Blog post written by Ellie Henderson for Ride Velo.
One of the great things about cycling is the sense of community it engenders. Cyclists naturally congregate and are mutually supportive, united in their shared passion. There are also many unsung heroes, who work quietly away in co-ops fixing up bikes and generally making the world a better place, for love and not money.
One of these good people is Dan Harris, 36, a charity-worker, who ran bicycle recycling workshops and maintenance training co-operatives in Oxford before moving to Norwich. Just seven weeks ago, he set up Calais Bicycle Aid in response to the refugee crisis in Europe.
“Calais Bicycle Aid is very much a platform for asking: is there a compassion and keenness to support those in need within the cycling community in the UK? And is there a genuine need for bicycles in aid situations connected to the refugee crisis?”
Unlike many of us who just watch the humanitarian crisis unfolding on our TV screens, Dan actually got up and did something about it. He said, “I was keen to see for myself the reality and so when a group of friends in London organised the Critical Mass to Calais bike ride I had a trip to join, to gain my first experiences.”
From there, Dan was determined to do something to help the refugees and set up Calais Bicycle Aid in September. The project receives bicycle donations including children’s bikes, parts, tools and spares which are then shipped to Calais and used to improve the lives of, not only the refugees, but also the volunteers over there.
“Bikes are so often something that people have in their sheds, unloved, and so I knew there was an abundance of potential donations out there. The support we got from community bike projects was incredible.”
CBA went from nothing to raising their target of £820 on Crowdfunder in little over a month. The organisation has received offers of help, aid and more than 80 bicycles from people all over the UK including Bicycle Links and the Bicycle Repair Co-op in Norwich, where the project is based. Abby the cycle paramedic from Hands International receiving her new bike from CBA.
Dan and his team of volunteers have just returned from their second mission to France; this time they took out a whole bunch of children’s bikes as the women’s centre in the camp has a long list of refugee kids who want a bike.
They also took out three ex-postal bikes for charity workers in ‘the jungle’. One of those was Abby from aid-agency, Hands International, whose job it is to vaccinate refugees. Abby used to work as a cycle paramedic and the new bike has revolutionised her working day in the camp. “She is an incredible woman who seems to be called upon for any illness or injury. She was super excited to have a bike to get around on.”
“Ashram Kitchen feeds 1,000 people a day, with the food prep done by both refugees and volunteers within a marquee at the camp. They’re always sharing ingredients with other kitchens in the camp and moving huge vats of stew around ‘the jungle’, so we left a bike with them too. So many of the bikes have no brakes, flat tyres and major faults, but those cycling them always seem to be smiling.”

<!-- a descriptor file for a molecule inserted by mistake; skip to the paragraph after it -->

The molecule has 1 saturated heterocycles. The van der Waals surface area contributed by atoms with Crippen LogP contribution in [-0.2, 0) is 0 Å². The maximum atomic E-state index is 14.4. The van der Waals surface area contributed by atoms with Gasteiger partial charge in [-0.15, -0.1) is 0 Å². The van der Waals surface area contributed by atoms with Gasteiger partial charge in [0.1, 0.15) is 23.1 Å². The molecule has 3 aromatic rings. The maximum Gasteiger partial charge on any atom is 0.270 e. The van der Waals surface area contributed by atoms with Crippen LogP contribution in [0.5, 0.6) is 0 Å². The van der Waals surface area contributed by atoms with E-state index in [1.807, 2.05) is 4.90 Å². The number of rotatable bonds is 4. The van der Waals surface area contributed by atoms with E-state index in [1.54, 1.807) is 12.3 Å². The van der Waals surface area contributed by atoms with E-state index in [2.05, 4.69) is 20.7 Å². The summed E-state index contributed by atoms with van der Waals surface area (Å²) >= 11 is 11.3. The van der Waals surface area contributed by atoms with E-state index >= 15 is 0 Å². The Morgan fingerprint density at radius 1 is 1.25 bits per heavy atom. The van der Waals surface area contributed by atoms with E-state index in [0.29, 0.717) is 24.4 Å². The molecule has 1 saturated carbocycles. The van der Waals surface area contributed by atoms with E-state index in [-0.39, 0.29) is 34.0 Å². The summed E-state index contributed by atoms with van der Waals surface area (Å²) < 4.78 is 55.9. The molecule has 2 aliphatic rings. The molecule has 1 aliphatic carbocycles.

Life for the refugees is exacerbated by the conditions and position of the camp. It’s located on the outskirts of Calais, which is a good 5 mile round trip from the town centre, shops, services and key places like the office where French asylum applicants require regular visits. Combine the reality of this 5 mile round trip, with the challenges of keeping your few clothes and shoes dry in a muddy refugee camp which is prone to flooding, then life becomes a much bigger challenge. Walking 5 miles is fair distance for most of us. Walking 5 miles in wet shoes and socks, when you can’t get warm and the winter weather is closing in is a whole lot worse.
The bikes are also hugely useful for carrying aid supplies. Donations of food, wood, clothes and bed linen being carried by bike are regular sights in the camp. As the winter weather arrives, sourcing wood to burn for warmth will become an increasingly important daily task.
So far, the CBA has delivered and processed roughly 40 bikes for distribution to the adult refugees. Dan is planning two shorter trips to Calais in December and January to be funded by auctioning some of the donations they have received. I asked Dan what the future held for the fledgling aid campaign. Dan told me:
“We’re keen to build CBA through the growth of a network of partners, supporters and creative people with ideas, so we’d like to start that conversation. We’re being approached by folk who know of other European humanitarian crisis situations where bicycles would be a valuable aid item, so it feels like there’s an ongoing need.”
What Dan and his team are trying to do is to feel the depth of compassion within the cycling community and its capacity to support further bicycle aid. They would like to create events in cities up and down the country to engage cyclists and promote their cause. “I guess all we can ask is, if this stirs something inside folk that they get in touch.” When I found out about Calais Bicycle Aid, I did just that. It would be great if you could too, or pass this on to a local group who may be interested in joining forces,or creating events with CBA.